My father died 20 years ago today: February 23, 2003. This post is a memorial to his life and a remembrance of his presence, which lives on in me. Here my eulogy that I gave at his funeral service:
“As I prepared this, I asked myself what my father would want me to say. He was not one for posturing, sermonizing and certainly not for long-winded eulogies. Indeed, I kept hearing him say: “Keep it short and cut the bull.” And so I shall.
He did not have an easy life. The oldest of 5 children, he came of age in the Great Depression in a family that had to scuffle and scratch to keep food on the table. Beginning at the age of 8, he spent summers on a relative’s farm, plowing fields behind a horse. He chose to go to Edison Tech, rather than the local high school, so he could learn a trade that was more reliable than masonry, which was the work of his family. He had to bike some distance to school through neighborhoods where he was harassed and chased. Characteristically, his response was to go to the gym, lift weights, become stronger so he would not be intimidated or bullied.
This spirit did not desert him. In the last days of his life, when Parkinson’s had rendered his limbs useless, a particularly insensitive nurse tried to give him his medication by forcing pills into his mouth. His response was to spit them back in her face. Indeed, I think he invented the phrase, “In your face.”
This spirit was coupled with a sense of duty and commitment to his family. Not only was he working on a farm, in difficult labor, in his earliest years, but he also rummaged through the dumps for metal, coal, and rags to support his family—and as the eldest, he assumed a role of responsibility for his family’s welfare that was disproportionate to his young age. He was drafted just prior to World War II, and throughout his tour of duty, while serving his country, he sent home most of his paycheck to help support his family.
After the war he had his own family to support and did so by working 3 shifts: 2 weeks days; 2 weeks nights; and sometimes the graveyard shift. This for 33 years. He was a fitful sleeper and this punishing schedule made rest even more difficult and infrequent. I know, I remember him forgoing buying a much needed shirt so that I could have a bike. He was quiet and of few words, but expressed his love, his care, and his commitment through everyday acts of labor and sacrifice. He worked to support us, but not avoid us. He was there for us. There was not a day in my life that I did not feel loved.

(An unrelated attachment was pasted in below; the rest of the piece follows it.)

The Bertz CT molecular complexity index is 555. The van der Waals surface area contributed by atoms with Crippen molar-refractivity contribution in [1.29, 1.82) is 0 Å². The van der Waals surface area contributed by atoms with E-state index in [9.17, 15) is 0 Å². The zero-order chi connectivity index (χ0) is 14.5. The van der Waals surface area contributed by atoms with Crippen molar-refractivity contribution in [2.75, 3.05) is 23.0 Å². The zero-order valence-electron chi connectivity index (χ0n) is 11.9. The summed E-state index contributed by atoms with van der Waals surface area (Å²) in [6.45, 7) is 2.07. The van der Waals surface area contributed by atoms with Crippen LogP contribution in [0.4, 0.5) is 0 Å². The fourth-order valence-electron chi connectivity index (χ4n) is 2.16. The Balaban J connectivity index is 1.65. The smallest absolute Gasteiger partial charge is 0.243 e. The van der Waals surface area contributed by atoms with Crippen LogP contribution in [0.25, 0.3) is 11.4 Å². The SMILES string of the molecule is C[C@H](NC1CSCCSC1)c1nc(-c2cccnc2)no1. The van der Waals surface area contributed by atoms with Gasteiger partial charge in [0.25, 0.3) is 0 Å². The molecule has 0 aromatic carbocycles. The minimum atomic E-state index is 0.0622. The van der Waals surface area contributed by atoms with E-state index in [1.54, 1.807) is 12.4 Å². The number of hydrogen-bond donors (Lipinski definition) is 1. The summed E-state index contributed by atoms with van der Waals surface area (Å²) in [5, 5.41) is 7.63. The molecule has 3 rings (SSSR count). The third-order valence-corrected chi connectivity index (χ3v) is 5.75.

This is who he was. Tough, fiercely independent, not expecting life to be anything but a struggle, who, with tenacity and perseverance, sacrificed for his family’s well-being; first for his sisters and brother, later for his own family. Indeed, one of the most important days of the year was not his birthday, for which he cared little, but for the fall day each year when all his family—immediate and extended—came down to his “farm” in the Southern Tier of New York to celebrate being together. These were among the happiest moments of his life.
His most important gifts to us were those values, mostly unstated, expressed in how he lived his life. He strived to give us more opportunities than he had; to give us a secure and loving childhood. This he did. He had high expectations for us, not in terms of accomplishments, but who we should be as people; that whatever we did we should do it with the highest standards of excellence, pursued with honesty and integrity; to live in a way that we could be proud of—that he could be proud of.
His life taught us that the world owes us nothing, that we must make the best of the opportunities that we create for ourselves and, more importantly, to have enough strength to learn from failure, to have the fortitude to not surrender ourselves for success, and to possess the resiliency to face life’s difficulties. He instilled a healthy mistrust of vested authority, skepticism of conventional wisdom, and the courage of conviction even, and especially, when these convictions are unpopular.
What is important today is not the particulars of his death, but that his death help us remember his life. In honoring his life, let us remind ourselves of the precious gift that is our life. Out, out, brief candle. Our end awaits us sooner than we imagine.
For my father, I am grateful for who he was, for what he bequeathed us, and say, one last time,
I love you.